This multi-part series examines the history of Knockabout Games, a mobile games startup I co-founded in 2002, near the start of the pre-iPhone “first wave of mobile gaming”. The start of the series can be found here, and last week’s post on Knockabout’s demise can be found here.
I wouldn’t feel too sorry for Knockabout, by the way. We shut the company down cleanly, without debt. Everyone found work quickly. Our publishing partners still talk fondly of the titles we created for them. And something odd happened after we closed the doors.
Early in Knockabout’s existence we did a deal with Motorola to OEM our pinball game on some of their handsets. It was a colossal waste of time and money that we never thought we’d recoup (our max upside projection was about 10k– we did it mostly for the relationship). We’d only ever seen one royalty report, and it was so small as to be inconsequential. We had written the whole thing off.
Except that, three months after Knockabout’s end, we started getting checks from Motorola. Checks that were large enough that we could have saved the business if we still had staff or an office or anything. But we didn’t. So we distributed the money to the shareholders. We had no way to project how much would come in or for how long, but every quarter a new statement and royalty check would arrive in the mail. For two years, money came in and went right back out.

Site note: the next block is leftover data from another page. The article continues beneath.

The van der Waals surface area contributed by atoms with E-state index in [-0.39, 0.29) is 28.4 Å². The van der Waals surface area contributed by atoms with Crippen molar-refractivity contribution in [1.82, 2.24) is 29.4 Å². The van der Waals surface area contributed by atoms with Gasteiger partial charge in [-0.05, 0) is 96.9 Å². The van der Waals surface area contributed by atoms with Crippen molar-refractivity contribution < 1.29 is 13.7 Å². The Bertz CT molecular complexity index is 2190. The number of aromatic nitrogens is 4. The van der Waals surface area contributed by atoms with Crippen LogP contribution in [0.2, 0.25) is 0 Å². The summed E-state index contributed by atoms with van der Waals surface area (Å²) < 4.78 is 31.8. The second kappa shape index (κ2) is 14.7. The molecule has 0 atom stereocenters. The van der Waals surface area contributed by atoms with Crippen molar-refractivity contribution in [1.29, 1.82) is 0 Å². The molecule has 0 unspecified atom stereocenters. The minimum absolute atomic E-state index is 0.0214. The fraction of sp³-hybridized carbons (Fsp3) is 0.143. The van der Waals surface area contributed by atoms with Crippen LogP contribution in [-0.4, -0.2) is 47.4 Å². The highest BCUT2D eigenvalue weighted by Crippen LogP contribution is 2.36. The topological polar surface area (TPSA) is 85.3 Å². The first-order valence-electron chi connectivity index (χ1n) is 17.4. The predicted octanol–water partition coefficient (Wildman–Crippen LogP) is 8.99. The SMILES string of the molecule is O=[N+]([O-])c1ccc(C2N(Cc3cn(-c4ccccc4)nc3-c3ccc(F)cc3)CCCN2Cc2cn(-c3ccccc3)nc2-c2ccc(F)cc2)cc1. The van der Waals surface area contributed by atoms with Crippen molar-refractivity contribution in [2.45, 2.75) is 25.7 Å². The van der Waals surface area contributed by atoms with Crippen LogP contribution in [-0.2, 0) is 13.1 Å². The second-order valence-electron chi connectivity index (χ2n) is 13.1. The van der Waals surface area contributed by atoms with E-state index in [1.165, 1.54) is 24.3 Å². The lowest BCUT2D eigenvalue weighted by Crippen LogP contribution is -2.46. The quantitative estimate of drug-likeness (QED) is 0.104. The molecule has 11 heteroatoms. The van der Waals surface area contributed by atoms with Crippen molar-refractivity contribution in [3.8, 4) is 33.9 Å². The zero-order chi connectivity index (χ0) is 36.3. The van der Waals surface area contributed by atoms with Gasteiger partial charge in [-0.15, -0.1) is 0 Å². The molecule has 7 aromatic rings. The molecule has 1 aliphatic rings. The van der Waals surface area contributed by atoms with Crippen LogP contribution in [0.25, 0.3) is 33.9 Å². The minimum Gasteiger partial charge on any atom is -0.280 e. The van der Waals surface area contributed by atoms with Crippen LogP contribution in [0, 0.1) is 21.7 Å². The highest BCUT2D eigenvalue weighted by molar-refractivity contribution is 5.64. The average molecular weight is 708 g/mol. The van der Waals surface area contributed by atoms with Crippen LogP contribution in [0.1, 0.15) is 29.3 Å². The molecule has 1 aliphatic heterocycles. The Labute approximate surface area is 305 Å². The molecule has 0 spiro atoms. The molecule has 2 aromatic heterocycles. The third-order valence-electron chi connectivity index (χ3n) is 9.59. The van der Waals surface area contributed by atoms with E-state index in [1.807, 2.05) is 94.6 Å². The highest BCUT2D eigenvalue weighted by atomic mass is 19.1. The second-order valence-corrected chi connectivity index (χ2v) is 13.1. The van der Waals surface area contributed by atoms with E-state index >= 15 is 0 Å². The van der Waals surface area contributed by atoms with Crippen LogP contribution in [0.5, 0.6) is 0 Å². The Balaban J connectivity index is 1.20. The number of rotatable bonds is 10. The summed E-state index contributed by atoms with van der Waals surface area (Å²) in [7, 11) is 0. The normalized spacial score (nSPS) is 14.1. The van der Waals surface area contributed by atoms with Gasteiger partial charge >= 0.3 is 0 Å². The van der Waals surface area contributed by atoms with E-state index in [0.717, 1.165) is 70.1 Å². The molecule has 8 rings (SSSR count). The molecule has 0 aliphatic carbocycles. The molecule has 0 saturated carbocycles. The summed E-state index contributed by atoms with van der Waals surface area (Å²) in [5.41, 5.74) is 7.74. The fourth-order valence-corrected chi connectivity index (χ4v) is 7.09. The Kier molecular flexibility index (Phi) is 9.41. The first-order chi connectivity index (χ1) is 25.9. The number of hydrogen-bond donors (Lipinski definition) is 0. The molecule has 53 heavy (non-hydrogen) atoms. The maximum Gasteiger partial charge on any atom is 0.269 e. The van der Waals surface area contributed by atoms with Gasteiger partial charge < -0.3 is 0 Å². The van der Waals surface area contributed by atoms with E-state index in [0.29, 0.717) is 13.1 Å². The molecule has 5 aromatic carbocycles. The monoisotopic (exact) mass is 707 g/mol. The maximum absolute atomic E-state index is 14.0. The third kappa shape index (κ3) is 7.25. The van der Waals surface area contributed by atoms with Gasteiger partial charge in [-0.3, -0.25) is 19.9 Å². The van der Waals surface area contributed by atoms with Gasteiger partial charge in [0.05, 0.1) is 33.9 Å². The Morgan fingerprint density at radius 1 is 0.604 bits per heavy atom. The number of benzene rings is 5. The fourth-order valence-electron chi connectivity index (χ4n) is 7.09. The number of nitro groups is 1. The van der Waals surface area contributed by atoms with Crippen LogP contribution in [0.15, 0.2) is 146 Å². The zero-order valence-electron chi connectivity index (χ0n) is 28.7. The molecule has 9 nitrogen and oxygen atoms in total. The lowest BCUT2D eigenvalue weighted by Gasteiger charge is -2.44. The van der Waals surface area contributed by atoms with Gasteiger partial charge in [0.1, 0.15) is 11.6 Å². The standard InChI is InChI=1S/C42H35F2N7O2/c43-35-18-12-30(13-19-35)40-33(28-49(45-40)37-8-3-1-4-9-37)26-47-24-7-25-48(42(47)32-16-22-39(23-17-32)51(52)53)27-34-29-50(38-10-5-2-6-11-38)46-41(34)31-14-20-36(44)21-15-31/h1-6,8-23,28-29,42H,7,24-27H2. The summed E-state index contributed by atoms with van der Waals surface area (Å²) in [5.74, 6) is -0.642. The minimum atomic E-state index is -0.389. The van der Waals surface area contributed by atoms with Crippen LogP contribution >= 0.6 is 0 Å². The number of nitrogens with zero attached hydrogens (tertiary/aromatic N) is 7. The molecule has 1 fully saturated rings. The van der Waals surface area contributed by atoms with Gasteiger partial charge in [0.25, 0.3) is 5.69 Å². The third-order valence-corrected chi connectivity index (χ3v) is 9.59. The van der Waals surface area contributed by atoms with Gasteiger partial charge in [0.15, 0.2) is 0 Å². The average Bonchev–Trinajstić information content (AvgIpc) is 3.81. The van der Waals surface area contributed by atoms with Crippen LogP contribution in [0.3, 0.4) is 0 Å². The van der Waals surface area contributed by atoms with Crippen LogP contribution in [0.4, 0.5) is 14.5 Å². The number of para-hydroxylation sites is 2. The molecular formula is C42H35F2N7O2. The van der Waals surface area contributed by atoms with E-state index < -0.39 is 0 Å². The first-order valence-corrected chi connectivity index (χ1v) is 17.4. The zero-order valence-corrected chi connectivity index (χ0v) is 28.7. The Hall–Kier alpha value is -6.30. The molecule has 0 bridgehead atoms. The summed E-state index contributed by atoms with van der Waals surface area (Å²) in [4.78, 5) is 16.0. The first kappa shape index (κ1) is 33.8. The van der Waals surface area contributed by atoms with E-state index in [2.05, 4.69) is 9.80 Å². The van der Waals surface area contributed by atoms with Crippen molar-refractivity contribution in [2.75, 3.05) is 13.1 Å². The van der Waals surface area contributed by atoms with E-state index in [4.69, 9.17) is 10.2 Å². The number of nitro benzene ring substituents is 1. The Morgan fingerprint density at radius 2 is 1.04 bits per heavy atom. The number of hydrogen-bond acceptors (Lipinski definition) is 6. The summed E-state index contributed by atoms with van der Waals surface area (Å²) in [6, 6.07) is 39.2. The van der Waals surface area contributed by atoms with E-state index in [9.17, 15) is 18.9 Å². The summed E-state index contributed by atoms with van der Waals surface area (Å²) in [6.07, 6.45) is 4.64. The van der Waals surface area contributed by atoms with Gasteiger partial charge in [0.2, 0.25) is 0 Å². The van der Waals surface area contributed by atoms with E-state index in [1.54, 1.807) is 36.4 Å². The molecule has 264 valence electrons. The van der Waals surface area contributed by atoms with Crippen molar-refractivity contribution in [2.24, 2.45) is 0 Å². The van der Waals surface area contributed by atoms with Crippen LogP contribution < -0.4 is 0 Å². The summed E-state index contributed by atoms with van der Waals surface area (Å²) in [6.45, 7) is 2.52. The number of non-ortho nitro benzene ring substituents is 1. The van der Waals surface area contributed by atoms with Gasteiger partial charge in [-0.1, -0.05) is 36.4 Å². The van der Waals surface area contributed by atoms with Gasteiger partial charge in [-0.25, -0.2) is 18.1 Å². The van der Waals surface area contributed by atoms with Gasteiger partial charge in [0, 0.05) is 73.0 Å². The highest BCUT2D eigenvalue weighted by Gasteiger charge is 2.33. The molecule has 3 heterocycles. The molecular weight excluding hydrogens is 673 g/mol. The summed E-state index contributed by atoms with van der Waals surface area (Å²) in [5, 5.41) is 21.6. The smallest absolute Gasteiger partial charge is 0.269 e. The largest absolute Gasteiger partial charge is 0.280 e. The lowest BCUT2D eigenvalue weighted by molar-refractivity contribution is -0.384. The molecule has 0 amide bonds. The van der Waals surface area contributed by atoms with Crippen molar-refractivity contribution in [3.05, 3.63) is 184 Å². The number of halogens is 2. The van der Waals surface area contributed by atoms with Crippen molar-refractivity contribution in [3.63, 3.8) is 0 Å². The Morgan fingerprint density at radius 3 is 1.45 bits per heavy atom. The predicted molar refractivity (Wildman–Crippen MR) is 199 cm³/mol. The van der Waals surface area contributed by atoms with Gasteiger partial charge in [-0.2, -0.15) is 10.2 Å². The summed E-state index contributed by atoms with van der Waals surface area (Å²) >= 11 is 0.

On top of all that we got inquiries from both Microsoft and Sony about the pinball game, and ultimately licensed it to both of them.
Was all that enough to make up for the cash we sunk into the business? No. But it did soften the blow substantially. Monty and I often joke that we should have made pinball and immediately shut the company down. The real lesson, perhaps, is that we should have put more faith in our own IP and focused on that with a smaller staff. We didn’t need to build the shop like our past businesses — a few guys would have been sufficient to achieve sustainability and from there we could have scaled up as appropriate.
The larger observation is that speed isn’t always as critical as it appears. Any time you enter a new, emerging space, there’s a tendency to view the window of opportunity as small. You have to move fast, grow quickly, establish a foothold before the value chain ossifies and fills up with established players. To some extent that’s true. But I think there may be a case for being patient and growing organically, not worrying about the timeline and just adapting as you go. If you’re small, really small, you’re actually pretty nimble — large tectonic shifts in the space don’t kill you.
That wraps up the series on Knockabout Games. The entire sequence is below: